A man who had a sex change is still biologically just a man with modified/mutilated genetalia (I prefer mutilated since the genetalia is actually removed and in no way "modified" but that's splitting hairs"

there are no ovaries

there is no vaginal passage

hormone therapy is essential to retain physical features

if you were to do genetic tests, she would still be a man

 

 

Honestly I don't think it is an essential medical treatment and as a taxpayer I have a huge issue with it being covered in Medicare as such, just that I feel a flat chested woman or a big nose man doesn't have the right to say "I feel like a big tittied woman in a flat chested body" or whatever. Exceptions would be people with partially formed genetalia, hermaphrodites, and genetically opposite sex where they are genetically one sex but have the organs of the opposite gender. These and certain hormone therapies that are of corrective purpose I am ok with covering, but not an expensive purely cosmetic procedure, either male or female, that truly does nothing corrective medically. You guys wanna pee sitting down, that's ok with me but you gotta foot the bill on that one, just like someone who wants bigger tits or a longer dick.

 

I'm not speaking from some moral perspective, I'm speaking from a scientific one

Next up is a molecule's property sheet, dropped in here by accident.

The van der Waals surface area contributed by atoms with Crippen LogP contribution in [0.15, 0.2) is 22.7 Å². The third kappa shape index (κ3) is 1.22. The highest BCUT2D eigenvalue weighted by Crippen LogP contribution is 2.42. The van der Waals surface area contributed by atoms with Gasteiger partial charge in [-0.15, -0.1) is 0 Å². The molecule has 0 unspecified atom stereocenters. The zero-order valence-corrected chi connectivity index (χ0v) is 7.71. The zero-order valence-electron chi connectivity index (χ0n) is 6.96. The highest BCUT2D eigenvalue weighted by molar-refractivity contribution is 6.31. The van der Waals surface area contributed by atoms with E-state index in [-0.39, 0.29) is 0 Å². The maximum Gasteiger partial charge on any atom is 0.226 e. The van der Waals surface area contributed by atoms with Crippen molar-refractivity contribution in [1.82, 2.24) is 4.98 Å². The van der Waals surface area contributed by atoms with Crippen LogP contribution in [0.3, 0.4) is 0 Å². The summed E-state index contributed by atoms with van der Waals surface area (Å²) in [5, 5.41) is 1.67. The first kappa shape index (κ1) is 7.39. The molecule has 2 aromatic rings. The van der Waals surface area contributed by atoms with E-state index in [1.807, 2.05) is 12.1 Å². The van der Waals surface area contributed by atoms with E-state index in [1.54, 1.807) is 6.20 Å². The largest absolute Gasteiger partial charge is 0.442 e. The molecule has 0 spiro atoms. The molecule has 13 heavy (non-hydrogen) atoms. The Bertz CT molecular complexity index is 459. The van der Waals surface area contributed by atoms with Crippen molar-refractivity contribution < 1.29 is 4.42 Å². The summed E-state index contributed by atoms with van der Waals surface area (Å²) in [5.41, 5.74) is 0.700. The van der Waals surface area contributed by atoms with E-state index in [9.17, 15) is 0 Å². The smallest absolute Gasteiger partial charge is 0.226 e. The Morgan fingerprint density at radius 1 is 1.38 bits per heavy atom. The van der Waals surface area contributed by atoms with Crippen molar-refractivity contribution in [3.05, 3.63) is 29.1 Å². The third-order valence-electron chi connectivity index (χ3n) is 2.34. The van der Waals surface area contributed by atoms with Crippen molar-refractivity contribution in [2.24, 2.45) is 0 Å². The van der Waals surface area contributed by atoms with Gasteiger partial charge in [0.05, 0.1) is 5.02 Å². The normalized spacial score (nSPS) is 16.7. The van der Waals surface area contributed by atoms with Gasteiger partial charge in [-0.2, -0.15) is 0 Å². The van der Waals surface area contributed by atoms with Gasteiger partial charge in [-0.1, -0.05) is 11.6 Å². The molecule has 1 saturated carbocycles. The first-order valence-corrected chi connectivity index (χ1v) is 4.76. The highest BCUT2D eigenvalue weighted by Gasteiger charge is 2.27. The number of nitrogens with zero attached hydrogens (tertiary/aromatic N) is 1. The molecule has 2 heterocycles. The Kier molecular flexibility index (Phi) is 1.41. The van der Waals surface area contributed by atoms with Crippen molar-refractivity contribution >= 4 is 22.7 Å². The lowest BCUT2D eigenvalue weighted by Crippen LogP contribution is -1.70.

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Well, this is where we will have to disagree.

 

It's not that i don't like hearing the word. I just have a different view of science and medicine.

 

You can't remove dogma from science. It's part of it's structure just as anything that prescribes to say what exists and what doesn't.

 

I think it does your argument harm to say it is coming from an unbiased position.

 

I just think it is very hard to parse the terms "biologically corrective" from the values which determine what is correct functioning and necessity to human existence.

 

Not to wax philosophical about it, but I think the depth to which I have studied the foundations of science and its varying forms (albeit admittedly still not as much as can be studied nor to say I am an expert, to which I certainely am not) leads me to have very different views about the language we use with it.